Date: Thu, 7 Dec 95 14:18:16 CST From: korz at pubs.ih.att.com (Algis R Korzonas) Subject: Belgian malt/SNPA yeast/30 p-lb-gal/carbonation/advancing questions Craig writes: >1) How does Belgian pale ale differ from American? I find lots of info on >British vs. American, but not Belgian. Can I use it as a base, or is the >enzyme count too low? The only American malt I use is Schreier Brewer's 2-row which I think is a good-quality, very neutral-tasting malt. DeWolf-Cosyns Belgian Pale Ale is slightly darker and also very neutral. You cannot make a very good Pale Ale from it if you use it alone. You can, however, do this with British malts which, to me, taste quite a bit more caramelly than the Belgian or American malts. Makes sense if you consider the Lovibond -- the Am. and Belg. are paler which implies they have been kilned less/cooler. You can use DWC PA as a base malt -- it has plenty of enzymes for itself and a little more. I don't have my charts here, but my guess is that it is slightly more enzymatic than English Pale Ale malts, but less than US. It's all a tradeoff -- the US growers use more fertilizers (I'm told) than the Europeans and the higher protein levels show it. Higher protein means higher enzymes (enzymes are proteins) in general. >2) I "harvested" some yeast from the bottom of a Sierra Nevada Pale Ale >bottle, just to see if it would work. It smelled great in my starter. I >pitched it 3 weeks ago. Standard vigorous primary fermentation (O Joy)! >After 4 days, (OG=1.052, Gravity at racking 1.022). Now, three weeks later, I >still get airlock bubbles every 10 seconds. Fermentation temp (in basement) >is about 62F. Any ideas? Is this stuff weird or is this normal? It continues >to smell ok. 62F may be a little cold for this yeast (allegedly the same as Wyeast #1056). I had a long, drawn-out fermentation with a high FG when I tried to ferment at 57-59F. As I've posted before, size of starter makes a difference because the heat generated by the yeast warms the wort if you get a good, fast start. >3) I am using an Easymasher in a canning kettle. Have tried both infusion >mashing and stovetop mashing. (Do you server your turkey with stovetop >mashing?). I have tried fine grind and coarse crush. I keep getting about 24 >pts/lb/gallon. I haven't checked the Ph, because everyone says "don't worry." >Think that is the problem? Al K. says in Zymurgy I should be able to get 30. How many gallons of runnings to you take. If you take 7 gallons and boil it down to 5 you should get the 30+ points from the EasyMasher(tm). Also, stale grain can lose you 10% or more. How do you store the grain? How does your supplier store the grain? >4) I am getting uneven carbonation in my bottles. How do you ensure proper >mixing of the boiled DME with the green beer. I would have thought that >siphoning on top of it in the bottling bucket would sufficiently mix it. >Apparently, I am missing the boat here somehow. I leave the DME for making starters and extract batches. I use corn sugar, but uneven carbonation can be a problem in the mixing, but it can also be a problem with your capper or if you boil your bottlecaps for sanitation. The heat can mess up the linings and completely ruin the absorbing capabilities of oxygen-absorber caps. *** Bob writes: >Is there an easier way to get started in all grain brewing than >building a steam injection system? Yes, infusion mashing. >Is there a good source for malted grain? Homebrewing supply store or mailorder -- see the back of brewing magazines for a million suppliers. >Can I build a wort cooler out of a copper coil submerged in the wort >with cold tap water running through it? Yes, that's called an immersion chiller. I think that you should get yourself a good basic text on homebrewing -- Papazian's New Complete Joy of Homebrewing or Miller's Homebrewer's Guide or Brewing the World's Great Beers should give you the information you need to move from extract to all-grain. Your question are valid but are more easily answered in books and than via the HBD. Think of HBD as a place to answer questions and discuss ideas that are not covered in books (yet ;^). Al. Return to table of contents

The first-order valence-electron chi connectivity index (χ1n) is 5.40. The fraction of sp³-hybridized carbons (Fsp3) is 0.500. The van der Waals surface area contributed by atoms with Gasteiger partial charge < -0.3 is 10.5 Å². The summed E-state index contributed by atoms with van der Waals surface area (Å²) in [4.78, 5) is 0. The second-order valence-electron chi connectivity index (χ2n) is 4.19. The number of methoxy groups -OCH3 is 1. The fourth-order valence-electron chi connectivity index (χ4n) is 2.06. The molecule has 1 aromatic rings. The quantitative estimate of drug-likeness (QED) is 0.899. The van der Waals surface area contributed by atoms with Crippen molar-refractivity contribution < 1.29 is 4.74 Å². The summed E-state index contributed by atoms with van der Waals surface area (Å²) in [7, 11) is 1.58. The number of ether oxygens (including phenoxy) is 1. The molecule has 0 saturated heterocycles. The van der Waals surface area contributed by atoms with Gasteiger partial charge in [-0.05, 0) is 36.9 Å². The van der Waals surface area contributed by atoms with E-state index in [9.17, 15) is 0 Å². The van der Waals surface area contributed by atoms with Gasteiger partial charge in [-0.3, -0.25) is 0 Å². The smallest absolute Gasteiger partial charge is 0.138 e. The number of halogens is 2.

Date: Thu, 7 Dec 1995 13:17:36 -0800 (PST) From: Jim Cave <CAVE at PSC.ORG> Subject: Overpitching? Andy Walsh indicated in the last Digest that he a problem with one of his ferments. He alleges overpitching as a cause. I'm not convinced this was the problem, as he indicates a high fermentation temperature. This he believes was due to the temperatures generated by the metabolism of the yeast. Off Flavours and aromas (banana esters) were indicated. First, what was the initial temperature of the wort? Was it 60F or was it 70 F.? Was the fridge operating properly? I'd have a good look at the fridge. I supect temperature being the problem rather than pitching rates. The high gravity is a possible cause, but 1.068 is not a high gravity beer and the yeast should not have trouble fermenting this gravity rapidly. Has anyone out there tried measuring fermentation temperature changes that are completely attributable to fermentation, (i.e. delta ambient-fermentation differences)? I recall Noonan (in his lager book) saying that banana ester formation was due to some factor in wort composition, but it's been some time since I read this book. I routinely pitch massive quantities of yeast (yes, I use the entire primary's yeast too) and never have had a serious ester problem as a result. The last time I did this was with an IPA of starting gravity 1.061, and an ambient temperature of 66-68 F. The yeast used was NCYC 1332. The result was successful (he said humbly). Ester levels were appropriately English. Jim Cave Return to table of contents